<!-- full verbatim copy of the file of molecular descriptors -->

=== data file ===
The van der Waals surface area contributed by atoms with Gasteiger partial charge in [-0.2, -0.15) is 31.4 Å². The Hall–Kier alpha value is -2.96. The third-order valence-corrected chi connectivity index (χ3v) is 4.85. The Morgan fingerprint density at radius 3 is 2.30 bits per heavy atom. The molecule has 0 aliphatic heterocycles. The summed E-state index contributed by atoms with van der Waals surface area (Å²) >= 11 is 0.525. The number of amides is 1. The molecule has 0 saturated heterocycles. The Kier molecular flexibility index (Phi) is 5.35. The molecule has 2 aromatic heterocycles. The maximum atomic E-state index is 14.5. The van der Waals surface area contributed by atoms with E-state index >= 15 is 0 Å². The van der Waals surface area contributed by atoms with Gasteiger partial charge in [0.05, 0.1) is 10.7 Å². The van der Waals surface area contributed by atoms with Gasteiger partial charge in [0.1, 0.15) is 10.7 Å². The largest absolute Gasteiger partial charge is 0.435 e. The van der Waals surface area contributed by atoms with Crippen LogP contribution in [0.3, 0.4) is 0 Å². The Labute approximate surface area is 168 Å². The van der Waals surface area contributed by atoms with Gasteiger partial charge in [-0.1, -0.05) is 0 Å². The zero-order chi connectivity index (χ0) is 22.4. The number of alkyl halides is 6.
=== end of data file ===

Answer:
The van der Waals surface area contributed by atoms with Gasteiger partial charge in [-0.2, -0.15) is 31.4 Å². The Hall–Kier alpha value is -2.96. The third-order valence-corrected chi connectivity index (χ3v) is 4.85. The Morgan fingerprint density at radius 3 is 2.30 bits per heavy atom. The molecule has 0 aliphatic heterocycles. The summed E-state index contributed by atoms with van der Waals surface area (Å²) >= 11 is 0.525. The number of amides is 1. The molecule has 0 saturated heterocycles. The Kier molecular flexibility index (Phi) is 5.35. The molecule has 2 aromatic heterocycles. The maximum atomic E-state index is 14.5. The van der Waals surface area contributed by atoms with E-state index >= 15 is 0 Å². The van der Waals surface area contributed by atoms with Gasteiger partial charge in [0.05, 0.1) is 10.7 Å². The van der Waals surface area contributed by atoms with Gasteiger partial charge in [0.1, 0.15) is 10.7 Å². The largest absolute Gasteiger partial charge is 0.435 e. The van der Waals surface area contributed by atoms with Crippen LogP contribution in [0.3, 0.4) is 0 Å². The Labute approximate surface area is 168 Å². The van der Waals surface area contributed by atoms with Gasteiger partial charge in [-0.1, -0.05) is 0 Å². The zero-order chi connectivity index (χ0) is 22.4. The number of alkyl halides is 6.